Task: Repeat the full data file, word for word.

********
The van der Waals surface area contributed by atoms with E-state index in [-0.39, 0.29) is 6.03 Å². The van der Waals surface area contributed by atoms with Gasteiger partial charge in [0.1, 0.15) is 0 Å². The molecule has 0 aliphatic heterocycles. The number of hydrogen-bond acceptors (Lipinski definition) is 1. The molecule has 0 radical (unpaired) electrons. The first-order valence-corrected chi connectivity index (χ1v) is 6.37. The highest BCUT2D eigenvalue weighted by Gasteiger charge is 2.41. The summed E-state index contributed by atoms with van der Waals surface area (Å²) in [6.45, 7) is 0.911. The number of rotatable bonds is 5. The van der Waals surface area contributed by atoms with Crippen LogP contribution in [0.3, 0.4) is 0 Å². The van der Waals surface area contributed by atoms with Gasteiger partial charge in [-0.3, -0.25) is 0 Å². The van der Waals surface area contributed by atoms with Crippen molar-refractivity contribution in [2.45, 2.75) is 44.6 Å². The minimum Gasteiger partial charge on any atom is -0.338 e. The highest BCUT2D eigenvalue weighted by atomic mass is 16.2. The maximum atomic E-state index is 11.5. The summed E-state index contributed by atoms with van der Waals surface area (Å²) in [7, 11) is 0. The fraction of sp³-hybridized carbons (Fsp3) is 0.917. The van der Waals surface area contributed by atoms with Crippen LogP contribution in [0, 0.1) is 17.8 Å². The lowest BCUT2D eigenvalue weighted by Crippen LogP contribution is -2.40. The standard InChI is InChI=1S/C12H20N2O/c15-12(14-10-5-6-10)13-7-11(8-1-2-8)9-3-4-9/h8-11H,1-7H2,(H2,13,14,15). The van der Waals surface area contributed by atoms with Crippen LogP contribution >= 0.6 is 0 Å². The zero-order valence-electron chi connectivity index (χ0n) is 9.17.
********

The van der Waals surface area contributed by atoms with E-state index in [-0.39, 0.29) is 6.03 Å². The van der Waals surface area contributed by atoms with Gasteiger partial charge in [0.1, 0.15) is 0 Å². The molecule has 0 aliphatic heterocycles. The number of hydrogen-bond acceptors (Lipinski definition) is 1. The molecule has 0 radical (unpaired) electrons. The first-order valence-corrected chi connectivity index (χ1v) is 6.37. The highest BCUT2D eigenvalue weighted by Gasteiger charge is 2.41. The summed E-state index contributed by atoms with van der Waals surface area (Å²) in [6.45, 7) is 0.911. The number of rotatable bonds is 5. The van der Waals surface area contributed by atoms with Crippen LogP contribution in [0.3, 0.4) is 0 Å². The van der Waals surface area contributed by atoms with Gasteiger partial charge in [-0.3, -0.25) is 0 Å². The van der Waals surface area contributed by atoms with Crippen molar-refractivity contribution in [2.45, 2.75) is 44.6 Å². The minimum Gasteiger partial charge on any atom is -0.338 e. The highest BCUT2D eigenvalue weighted by atomic mass is 16.2. The maximum atomic E-state index is 11.5. The summed E-state index contributed by atoms with van der Waals surface area (Å²) in [7, 11) is 0. The fraction of sp³-hybridized carbons (Fsp3) is 0.917. The van der Waals surface area contributed by atoms with Crippen LogP contribution in [0, 0.1) is 17.8 Å². The lowest BCUT2D eigenvalue weighted by Crippen LogP contribution is -2.40. The standard InChI is InChI=1S/C12H20N2O/c15-12(14-10-5-6-10)13-7-11(8-1-2-8)9-3-4-9/h8-11H,1-7H2,(H2,13,14,15). The van der Waals surface area contributed by atoms with Crippen LogP contribution >= 0.6 is 0 Å². The zero-order valence-electron chi connectivity index (χ0n) is 9.17.